In Denmark I have attained a balance between my studies and having a life as well. As for my courses, well, Denmark is famous for Niels Bohr and the knowledge of space. It is a very relaxed course where the students can communicate and discuss things with the teachers. A really good atmosphere with good supervisors and far from the hierarchy separating teachers and students. And I do a lot of group work with students from Portugal, Italy, Spain, and Poland, for example.

We also meet up in the bar at the institute and chill out on Fridays after the week's classes. My stay in Denmark has made me aware of other cultures and given me the opportunity to try lots of stuff that I would never have done back home in Hong Kong. Like, I've joined an NGO! "Energy Crossroad Denmark" works on climate and environmental issues. Via this organisation I took part in COP15 in December. It was a great personal experience which taught me a lot.

I really like Copenhagen as a city and the Danes as a people. One thing I have noticed that puzzles me is the Danish men. I have never before seen men pushing prams around and taking care of the kids. And what's more, private employers, the state and organisations actually pay them so they can go on paternity leave, as it's called here. It's a fantastic system!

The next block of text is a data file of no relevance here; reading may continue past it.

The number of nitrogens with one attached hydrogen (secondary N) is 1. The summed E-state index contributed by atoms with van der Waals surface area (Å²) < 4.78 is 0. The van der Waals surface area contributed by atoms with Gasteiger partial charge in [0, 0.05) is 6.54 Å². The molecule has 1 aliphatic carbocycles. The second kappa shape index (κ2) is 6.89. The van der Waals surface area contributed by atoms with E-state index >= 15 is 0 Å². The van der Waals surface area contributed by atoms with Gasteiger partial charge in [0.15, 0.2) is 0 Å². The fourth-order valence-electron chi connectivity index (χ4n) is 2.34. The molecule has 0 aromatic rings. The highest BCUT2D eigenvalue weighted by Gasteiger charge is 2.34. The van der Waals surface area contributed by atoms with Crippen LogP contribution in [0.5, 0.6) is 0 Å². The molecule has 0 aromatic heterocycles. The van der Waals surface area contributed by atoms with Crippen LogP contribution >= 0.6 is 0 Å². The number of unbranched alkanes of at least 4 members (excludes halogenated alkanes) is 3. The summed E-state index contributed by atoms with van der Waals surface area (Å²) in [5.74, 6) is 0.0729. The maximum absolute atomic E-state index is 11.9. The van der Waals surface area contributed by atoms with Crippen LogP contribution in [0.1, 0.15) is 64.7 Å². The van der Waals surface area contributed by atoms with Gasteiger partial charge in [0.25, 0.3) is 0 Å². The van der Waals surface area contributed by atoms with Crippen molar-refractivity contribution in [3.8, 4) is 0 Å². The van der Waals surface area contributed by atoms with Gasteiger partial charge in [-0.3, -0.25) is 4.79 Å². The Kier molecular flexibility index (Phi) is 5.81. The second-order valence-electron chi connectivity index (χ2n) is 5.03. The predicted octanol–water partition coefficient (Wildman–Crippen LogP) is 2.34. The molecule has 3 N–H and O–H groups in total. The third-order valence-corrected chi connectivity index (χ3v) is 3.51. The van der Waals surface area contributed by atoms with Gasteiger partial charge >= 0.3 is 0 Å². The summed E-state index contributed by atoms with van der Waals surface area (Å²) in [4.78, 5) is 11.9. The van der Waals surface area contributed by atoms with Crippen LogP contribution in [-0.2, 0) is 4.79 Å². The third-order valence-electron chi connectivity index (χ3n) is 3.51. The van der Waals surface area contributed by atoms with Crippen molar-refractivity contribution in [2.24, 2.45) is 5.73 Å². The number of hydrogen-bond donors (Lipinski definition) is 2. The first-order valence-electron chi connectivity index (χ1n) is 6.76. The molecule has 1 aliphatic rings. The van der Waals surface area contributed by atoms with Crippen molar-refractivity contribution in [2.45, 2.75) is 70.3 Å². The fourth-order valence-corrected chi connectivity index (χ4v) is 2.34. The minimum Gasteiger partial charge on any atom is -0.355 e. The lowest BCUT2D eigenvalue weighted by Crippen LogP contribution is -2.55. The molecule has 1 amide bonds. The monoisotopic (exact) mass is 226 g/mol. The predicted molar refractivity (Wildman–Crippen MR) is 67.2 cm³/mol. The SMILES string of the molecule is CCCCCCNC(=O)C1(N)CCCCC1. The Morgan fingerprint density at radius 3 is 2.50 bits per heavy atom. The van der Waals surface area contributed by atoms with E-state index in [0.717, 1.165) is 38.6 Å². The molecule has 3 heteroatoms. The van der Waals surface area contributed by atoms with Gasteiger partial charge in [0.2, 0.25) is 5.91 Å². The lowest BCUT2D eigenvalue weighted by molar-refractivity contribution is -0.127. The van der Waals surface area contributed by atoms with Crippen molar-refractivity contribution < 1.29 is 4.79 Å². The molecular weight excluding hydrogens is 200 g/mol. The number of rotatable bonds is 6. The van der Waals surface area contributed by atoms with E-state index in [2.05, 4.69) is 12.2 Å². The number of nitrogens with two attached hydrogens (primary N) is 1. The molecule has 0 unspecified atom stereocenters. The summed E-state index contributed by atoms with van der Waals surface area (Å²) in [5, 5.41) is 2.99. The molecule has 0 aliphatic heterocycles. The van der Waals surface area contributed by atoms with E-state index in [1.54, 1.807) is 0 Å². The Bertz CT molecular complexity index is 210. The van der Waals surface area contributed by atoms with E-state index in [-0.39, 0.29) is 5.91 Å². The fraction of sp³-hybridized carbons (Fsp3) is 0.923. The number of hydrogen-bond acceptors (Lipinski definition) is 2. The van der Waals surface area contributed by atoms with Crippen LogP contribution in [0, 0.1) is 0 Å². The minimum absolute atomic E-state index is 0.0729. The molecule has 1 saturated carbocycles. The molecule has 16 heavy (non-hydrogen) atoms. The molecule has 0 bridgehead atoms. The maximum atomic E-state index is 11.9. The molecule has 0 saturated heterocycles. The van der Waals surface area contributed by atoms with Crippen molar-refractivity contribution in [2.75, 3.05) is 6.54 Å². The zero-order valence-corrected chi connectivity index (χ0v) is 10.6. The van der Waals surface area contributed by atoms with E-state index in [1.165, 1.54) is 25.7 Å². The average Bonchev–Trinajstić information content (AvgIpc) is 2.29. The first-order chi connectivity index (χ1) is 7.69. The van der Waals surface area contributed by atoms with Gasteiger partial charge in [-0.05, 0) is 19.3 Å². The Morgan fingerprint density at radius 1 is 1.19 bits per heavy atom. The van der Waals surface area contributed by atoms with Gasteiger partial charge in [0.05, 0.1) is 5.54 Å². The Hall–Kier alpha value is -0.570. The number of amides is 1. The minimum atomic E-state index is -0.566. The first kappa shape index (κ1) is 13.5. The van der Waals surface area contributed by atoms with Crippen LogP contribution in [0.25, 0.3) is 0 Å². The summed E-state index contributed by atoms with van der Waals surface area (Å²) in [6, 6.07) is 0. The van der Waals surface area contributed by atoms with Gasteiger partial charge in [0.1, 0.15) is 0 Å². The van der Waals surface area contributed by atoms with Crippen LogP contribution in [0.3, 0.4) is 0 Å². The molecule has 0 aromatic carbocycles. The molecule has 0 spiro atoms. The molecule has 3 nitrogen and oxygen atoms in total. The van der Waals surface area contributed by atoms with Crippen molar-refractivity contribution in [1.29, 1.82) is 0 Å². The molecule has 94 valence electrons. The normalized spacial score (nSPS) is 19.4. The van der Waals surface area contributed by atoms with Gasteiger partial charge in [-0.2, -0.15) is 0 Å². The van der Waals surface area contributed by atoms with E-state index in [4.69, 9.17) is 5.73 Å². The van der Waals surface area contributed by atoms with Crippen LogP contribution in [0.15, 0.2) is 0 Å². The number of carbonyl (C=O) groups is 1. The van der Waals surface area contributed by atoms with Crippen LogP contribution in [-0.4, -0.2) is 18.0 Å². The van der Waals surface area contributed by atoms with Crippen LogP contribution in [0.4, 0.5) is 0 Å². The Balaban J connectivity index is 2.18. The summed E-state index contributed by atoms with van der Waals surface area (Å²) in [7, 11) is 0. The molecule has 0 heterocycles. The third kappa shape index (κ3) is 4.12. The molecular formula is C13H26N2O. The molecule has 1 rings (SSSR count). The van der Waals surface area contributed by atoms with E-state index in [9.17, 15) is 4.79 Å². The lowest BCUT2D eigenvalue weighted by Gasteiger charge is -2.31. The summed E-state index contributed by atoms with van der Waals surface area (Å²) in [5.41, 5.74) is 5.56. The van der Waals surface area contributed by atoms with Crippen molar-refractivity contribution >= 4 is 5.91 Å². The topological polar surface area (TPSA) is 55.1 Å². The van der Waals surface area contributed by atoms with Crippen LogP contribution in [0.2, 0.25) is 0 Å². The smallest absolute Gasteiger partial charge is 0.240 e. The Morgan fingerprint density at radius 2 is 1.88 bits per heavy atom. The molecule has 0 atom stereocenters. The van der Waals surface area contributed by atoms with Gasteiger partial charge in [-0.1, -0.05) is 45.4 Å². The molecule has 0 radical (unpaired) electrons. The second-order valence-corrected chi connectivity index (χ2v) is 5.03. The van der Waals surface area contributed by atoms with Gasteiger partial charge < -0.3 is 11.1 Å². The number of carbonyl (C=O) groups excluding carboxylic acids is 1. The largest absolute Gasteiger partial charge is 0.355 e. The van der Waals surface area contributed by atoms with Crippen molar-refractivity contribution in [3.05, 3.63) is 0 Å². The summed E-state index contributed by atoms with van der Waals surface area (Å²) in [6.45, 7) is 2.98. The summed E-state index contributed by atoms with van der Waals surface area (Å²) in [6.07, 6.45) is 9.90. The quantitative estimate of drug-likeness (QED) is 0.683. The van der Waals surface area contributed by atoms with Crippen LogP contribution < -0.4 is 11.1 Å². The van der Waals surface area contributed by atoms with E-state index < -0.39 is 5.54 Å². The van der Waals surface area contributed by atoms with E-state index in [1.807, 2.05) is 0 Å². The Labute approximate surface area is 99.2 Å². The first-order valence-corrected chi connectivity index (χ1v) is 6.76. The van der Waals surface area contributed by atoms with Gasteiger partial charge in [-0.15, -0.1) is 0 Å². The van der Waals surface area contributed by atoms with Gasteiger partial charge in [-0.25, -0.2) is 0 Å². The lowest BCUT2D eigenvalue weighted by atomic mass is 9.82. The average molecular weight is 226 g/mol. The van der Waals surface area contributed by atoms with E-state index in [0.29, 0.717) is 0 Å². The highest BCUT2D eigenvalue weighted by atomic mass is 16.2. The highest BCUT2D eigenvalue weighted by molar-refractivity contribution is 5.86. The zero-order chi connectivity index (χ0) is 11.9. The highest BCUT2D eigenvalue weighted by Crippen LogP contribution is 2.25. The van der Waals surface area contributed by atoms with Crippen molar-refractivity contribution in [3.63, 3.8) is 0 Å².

If I have to say anything bad about Denmark it is that the shops aren't open round the clock like they are in Hong Kong. But then there are so many good things about Denmark. For example, I am going to summer school in Sweden, with all expenses paid! At summer school I'll have the opportunity to meet other people with the same interests and subject as mine: understanding how galaxies arose and evolved.

Alison went on to do a PhD in Astrophysics at University of Copenhagen. She is now assistant professor at University of British Columbia in Canada.